Jamie McBain is playing some difficult minutes and is underwater with them. I keep reiterating this point, but he’s more of a puck-mover than a shutdown defenseman and I think the team is misusing him right now. Then again, the coaching staff had to feed most of the offensive zone starts to Tomas Kaberle for most of the year so maybe he had no other choice? Let’s hope that changes. Justin Faulk was also playing tougher minutes for awhiel but he’s seen his zone starts get easier lately. Still has a negative corsi relative but his rating is not nearly as bad as the rest of the defense corps.

Jay Harrison was also getting tougher zone starts but he’s facing average competition and still underwater against that. His offensive contributions have been a nice addition but I still think he isn’t much more than a bottom-pairing defenseman.

Derek Joslin has been the most sheltered d-man with Kaberle gone and he’s been outplayed significantly according to this. We still have a very small sample size with him, though so we can’t come to any conclusions yet. My thought is that he’s like Harrison where he’s not much more than a 5th/6th defenseman.

Lightning

This is pretty similar to what Guy Boucher did last year. Dominic Moore, Adam Hall, Nate Thompson, and Tom Pyatt are taking the tough draws while their top-six players are freed up for easier minutes. Although the loss of Sean Bergenheim stings a bit since none of their tough minute forwards are a positive in corsi relative. Ryan Shannon was sheltered in Ottawa and Pyatt isn’t the possession driver that Bergey is.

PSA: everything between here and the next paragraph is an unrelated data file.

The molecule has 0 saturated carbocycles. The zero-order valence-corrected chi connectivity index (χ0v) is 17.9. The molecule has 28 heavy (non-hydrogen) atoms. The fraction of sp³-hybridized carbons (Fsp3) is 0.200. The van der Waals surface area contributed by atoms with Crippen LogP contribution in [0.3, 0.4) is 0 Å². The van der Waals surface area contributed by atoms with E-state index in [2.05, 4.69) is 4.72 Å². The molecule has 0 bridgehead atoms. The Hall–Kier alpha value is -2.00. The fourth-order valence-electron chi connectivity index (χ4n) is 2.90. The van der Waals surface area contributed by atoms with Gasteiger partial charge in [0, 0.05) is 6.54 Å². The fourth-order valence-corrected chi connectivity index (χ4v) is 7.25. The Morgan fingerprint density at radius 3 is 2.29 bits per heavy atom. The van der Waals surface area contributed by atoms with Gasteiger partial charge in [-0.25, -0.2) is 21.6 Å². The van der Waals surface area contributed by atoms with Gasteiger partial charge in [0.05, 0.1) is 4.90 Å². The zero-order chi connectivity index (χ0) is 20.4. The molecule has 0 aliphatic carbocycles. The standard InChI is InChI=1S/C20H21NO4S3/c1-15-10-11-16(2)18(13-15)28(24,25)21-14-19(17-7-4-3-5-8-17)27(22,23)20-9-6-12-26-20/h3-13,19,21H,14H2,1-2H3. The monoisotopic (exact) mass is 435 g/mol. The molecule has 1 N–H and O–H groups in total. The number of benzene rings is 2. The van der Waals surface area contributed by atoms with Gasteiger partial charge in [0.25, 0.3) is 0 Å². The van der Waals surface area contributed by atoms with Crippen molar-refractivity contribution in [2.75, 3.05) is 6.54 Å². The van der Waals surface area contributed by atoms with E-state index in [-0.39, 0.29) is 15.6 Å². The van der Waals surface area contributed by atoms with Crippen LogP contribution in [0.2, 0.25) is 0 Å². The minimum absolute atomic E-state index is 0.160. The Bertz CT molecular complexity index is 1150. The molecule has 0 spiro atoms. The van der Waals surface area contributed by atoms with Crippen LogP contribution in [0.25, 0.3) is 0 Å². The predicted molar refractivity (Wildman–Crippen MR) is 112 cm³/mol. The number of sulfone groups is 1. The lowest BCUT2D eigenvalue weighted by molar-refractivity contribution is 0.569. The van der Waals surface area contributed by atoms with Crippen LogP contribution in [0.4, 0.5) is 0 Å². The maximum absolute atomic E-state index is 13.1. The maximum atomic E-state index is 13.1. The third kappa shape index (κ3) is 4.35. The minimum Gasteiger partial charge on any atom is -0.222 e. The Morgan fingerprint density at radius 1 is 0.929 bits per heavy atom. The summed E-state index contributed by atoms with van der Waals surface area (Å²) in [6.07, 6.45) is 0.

Defense

Victor Hedman has been ridiculous this year as a shutdown defenseman. He’s getting a ton of defensive zone draws and is still a postive player in terms of corsi. Eric Brewer is also taking on a heavy workload this year but Hedman has outperformed him a bit. On the other end of the spectrum, Marc-Andre Bergeron is getting a ridiculous amount of protection and at the very least we can say that he’s making the most of it. You have to do that when you have a that kind of defenseman on your team. I do wonder why they aren’t doing the same thing with Matt Gilroy, though.

Jets

Tim Stapleton should be the guy at the bottom right.

Claude Noel doesn’t seem to care about player matchups as much as he does zone starts. Jim Slater, Tanner Glass and Chris Thorburn are receiving almsot all of their draws in the defense zone while their more offensively gifted players like Evander Kane, Kyle Wellwood (i’m not joking) and Nik Antropov get the easier starts in their opponent’s zone. I can’t say that it hasn’t worked so far as Kane and Wellwood have been producing.

Defense